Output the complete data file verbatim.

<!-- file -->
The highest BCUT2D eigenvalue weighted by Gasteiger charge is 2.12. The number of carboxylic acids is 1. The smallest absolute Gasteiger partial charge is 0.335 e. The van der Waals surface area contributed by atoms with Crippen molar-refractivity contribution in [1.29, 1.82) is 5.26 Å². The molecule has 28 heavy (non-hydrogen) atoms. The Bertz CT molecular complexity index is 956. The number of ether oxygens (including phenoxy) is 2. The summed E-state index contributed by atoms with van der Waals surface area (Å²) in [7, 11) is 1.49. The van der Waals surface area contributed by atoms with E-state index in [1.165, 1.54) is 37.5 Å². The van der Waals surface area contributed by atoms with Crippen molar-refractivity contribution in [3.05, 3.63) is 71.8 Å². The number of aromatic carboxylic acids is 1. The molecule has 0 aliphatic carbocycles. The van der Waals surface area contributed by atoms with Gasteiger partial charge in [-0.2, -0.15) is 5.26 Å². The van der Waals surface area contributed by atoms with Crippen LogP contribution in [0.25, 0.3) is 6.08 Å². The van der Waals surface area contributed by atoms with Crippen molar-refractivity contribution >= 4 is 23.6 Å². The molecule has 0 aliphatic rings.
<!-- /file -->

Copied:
The highest BCUT2D eigenvalue weighted by Gasteiger charge is 2.12. The number of carboxylic acids is 1. The smallest absolute Gasteiger partial charge is 0.335 e. The van der Waals surface area contributed by atoms with Crippen molar-refractivity contribution in [1.29, 1.82) is 5.26 Å². The molecule has 28 heavy (non-hydrogen) atoms. The Bertz CT molecular complexity index is 956. The number of ether oxygens (including phenoxy) is 2. The summed E-state index contributed by atoms with van der Waals surface area (Å²) in [7, 11) is 1.49. The van der Waals surface area contributed by atoms with E-state index in [1.165, 1.54) is 37.5 Å². The van der Waals surface area contributed by atoms with Crippen molar-refractivity contribution in [3.05, 3.63) is 71.8 Å². The number of aromatic carboxylic acids is 1. The molecule has 0 aliphatic carbocycles. The van der Waals surface area contributed by atoms with Gasteiger partial charge in [-0.2, -0.15) is 5.26 Å². The van der Waals surface area contributed by atoms with Crippen LogP contribution in [0.25, 0.3) is 6.08 Å². The van der Waals surface area contributed by atoms with Crippen molar-refractivity contribution >= 4 is 23.6 Å². The molecule has 0 aliphatic rings.